So what does Patty Duke in Oklahoma! have in common with Barbra Streisand in Funny Girl and Zero Mostel in A Funny Thing Happened on the Way to the Forum? All of them are seen in the very first moment that their musicals open. The only difference, of course, is that Fanny Brice and Pseudolus are the main characters in their shows, and Aunt Eller isn't in hers.
Still, Duke got entrance applause at her opening in Oklahoma! on Wednesday, as she churned the handle on the machine Aunt Eller has been given in this production. She churned as Curly came on and sang "Oh, What a Beautiful Mornin'." She churned as Laurey came on and sang "Oh, What a Beautiful Mornin'." And she churned as Curly and Laurey sang about "The Surrey with the Fringe on Top." I wondered if Duke's fans were thinking, "Is this all she's going to do all night long?"
She does have fans, as was proved by the Patty Duke Show Reunion of a few seasons ago, called "Still Rockin' in Brooklyn Heights." (Patty's a high school teacher who's directing Romeo and Juliet; her leads drop out just before opening night and so she has to go on as Juliet. In a high school play, mind you.) The reunion special began with a man with a microphone asking people if they could sing the song from Duke's 1963-1966 TV show, in which she played not one teenager (the cool Patty Lane) but two (her "identical cousin," the cultivated Cathy Lane). Well, there were plenty of fans who could easily warble, "Meet Cathy who's been most ev'rywhere, from Zanzibar to Berkeley Square" all the way to "when cousins are two of a kind." Yes, people remember.
Now Duke is back to Broadway after a four-decade absence -- unless you care to count an episode of the aforementioned Patty Duke Show that had to have been filmed sometime in early 1965. There's Patty Lane in Shubert Alley, passing by three-sheets for Barefoot in the Park, Poor Richard, Ready When You Are C.B., and The Subject Was Roses before she reaches the stage door of the Prager Theatre. (It's actually the Booth's stage door but it was renamed the Prager in honor of Duke's producer Stanley Prager, whom we know as Prez in the original cast of The Pajama Game as well as the director of Let It Ride, Bravo Giovanni, and Minnie's Boys.)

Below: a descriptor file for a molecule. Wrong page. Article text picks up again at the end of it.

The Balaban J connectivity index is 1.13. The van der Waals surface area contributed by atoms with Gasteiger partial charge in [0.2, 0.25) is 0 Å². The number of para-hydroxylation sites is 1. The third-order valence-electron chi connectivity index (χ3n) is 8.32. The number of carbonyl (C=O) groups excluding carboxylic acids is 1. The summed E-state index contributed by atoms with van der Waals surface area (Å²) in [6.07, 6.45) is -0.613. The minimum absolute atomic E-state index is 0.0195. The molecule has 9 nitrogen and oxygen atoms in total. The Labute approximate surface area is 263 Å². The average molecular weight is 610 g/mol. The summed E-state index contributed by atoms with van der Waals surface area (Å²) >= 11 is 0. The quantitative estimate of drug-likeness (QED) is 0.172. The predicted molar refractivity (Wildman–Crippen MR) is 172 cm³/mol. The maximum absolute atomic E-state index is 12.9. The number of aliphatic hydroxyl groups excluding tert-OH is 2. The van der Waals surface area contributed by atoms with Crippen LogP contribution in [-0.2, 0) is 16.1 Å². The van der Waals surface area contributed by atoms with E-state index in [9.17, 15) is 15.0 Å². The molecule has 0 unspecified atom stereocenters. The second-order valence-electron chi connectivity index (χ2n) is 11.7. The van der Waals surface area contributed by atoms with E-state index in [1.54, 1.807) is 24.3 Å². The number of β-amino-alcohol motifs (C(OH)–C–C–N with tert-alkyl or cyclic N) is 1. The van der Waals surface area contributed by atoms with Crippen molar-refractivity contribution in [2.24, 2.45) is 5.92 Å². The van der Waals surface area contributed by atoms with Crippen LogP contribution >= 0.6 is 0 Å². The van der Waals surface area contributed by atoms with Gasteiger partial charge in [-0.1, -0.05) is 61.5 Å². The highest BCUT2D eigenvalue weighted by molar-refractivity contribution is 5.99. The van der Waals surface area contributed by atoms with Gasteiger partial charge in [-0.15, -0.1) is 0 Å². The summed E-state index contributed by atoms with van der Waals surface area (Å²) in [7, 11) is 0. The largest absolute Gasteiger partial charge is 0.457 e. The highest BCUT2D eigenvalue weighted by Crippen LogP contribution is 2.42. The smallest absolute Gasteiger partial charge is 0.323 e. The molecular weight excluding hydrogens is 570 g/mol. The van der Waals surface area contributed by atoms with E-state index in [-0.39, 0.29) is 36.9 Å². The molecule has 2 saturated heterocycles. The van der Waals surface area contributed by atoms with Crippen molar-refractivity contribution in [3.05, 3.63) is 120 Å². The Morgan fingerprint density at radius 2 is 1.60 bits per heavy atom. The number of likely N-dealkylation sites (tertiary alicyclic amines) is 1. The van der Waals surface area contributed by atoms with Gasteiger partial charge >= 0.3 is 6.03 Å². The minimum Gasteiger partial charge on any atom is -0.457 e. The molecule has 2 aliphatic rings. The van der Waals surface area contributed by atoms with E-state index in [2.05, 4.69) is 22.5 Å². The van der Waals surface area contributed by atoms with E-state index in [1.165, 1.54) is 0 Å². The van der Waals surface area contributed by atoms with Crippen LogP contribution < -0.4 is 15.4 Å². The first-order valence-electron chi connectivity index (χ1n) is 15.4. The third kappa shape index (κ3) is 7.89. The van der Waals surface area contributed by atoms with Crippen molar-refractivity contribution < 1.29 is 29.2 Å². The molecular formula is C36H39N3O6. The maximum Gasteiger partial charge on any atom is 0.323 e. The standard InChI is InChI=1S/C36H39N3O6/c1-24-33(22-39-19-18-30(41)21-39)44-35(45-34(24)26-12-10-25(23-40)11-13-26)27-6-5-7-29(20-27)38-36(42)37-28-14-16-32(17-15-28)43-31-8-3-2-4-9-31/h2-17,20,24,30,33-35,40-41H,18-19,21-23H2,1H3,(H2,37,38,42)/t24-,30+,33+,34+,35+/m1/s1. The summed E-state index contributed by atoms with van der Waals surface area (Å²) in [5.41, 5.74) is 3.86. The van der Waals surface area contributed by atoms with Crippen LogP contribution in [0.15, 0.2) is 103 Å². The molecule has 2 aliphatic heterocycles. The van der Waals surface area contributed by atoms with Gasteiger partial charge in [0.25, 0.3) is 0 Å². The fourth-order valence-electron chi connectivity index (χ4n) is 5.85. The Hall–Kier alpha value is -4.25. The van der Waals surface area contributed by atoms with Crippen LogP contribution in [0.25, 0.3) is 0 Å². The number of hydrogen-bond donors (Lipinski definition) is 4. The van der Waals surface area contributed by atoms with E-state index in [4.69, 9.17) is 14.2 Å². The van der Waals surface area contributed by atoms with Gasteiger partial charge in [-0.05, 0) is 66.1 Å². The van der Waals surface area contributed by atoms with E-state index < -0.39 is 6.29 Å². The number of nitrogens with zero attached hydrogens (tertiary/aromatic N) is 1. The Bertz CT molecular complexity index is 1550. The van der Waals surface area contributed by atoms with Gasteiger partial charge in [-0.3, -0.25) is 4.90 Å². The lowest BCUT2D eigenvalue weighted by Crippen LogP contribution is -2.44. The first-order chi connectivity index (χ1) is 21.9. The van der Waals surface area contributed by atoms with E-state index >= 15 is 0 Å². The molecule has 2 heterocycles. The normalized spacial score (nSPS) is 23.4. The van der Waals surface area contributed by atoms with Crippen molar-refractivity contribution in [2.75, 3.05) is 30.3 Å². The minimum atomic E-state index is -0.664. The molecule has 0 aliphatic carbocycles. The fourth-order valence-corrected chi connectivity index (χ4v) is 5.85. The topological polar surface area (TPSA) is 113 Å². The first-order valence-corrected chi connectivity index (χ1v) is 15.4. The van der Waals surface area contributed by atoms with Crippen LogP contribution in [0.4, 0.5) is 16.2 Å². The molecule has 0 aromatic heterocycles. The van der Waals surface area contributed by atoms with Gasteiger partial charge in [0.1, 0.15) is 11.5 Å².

Patty Lane then walks past three-sheets for Hello, Dolly!, Any Wednesday, Luv, Fiddler on the Roof, and Ben Franklin in Paris. That's what caught my attention -- though I know we're supposed to be concentrating on the girl herself, who's wearing a sandwich sign that proclaims, "Stars of Broadway! My name is Patty Lane. I need your help." Seems that the overzealous Patty has promised her schoolmates at Brooklyn Heights High that she'll snag some big Broadway star to appear at their prom, and now she's so desperate that she'll pay $15 to whomever will do it.
Cut to Sammy Davis, Jr.'s dressing room above Shubert Alley. He was doing Golden Boy at the time, though that isn't yet mentioned. Davis's manager relates Patty's tale of woe, and Sammy -- with a heart as big as the great outdoors -- admires the kid's spunk, and decides to take the gig, even though his manager cautions him that the $15 will boost him into the next tax bracket. Sammy sends his manager to fetch Patty but she's already gone to the offices of Variety, where she speaks to the editor, played by Arthur Rubin, whom we know from the original casts of The Most Happy Fella, Kean, and Here's Love among many other shows. Patty wants to take out a full-page ad and hopes that the $8.35 she's budgeted for this will cover the cost. The editor turns her down but decides to do a news story on her. (Yeah?) So we then see a story in Variety headlined, "'Help,' Cries Moppet" (Duke was 18 at the time) "Patty Lane Seeks Entertainer" -- as if every Variety reader would know who Patty Lane is.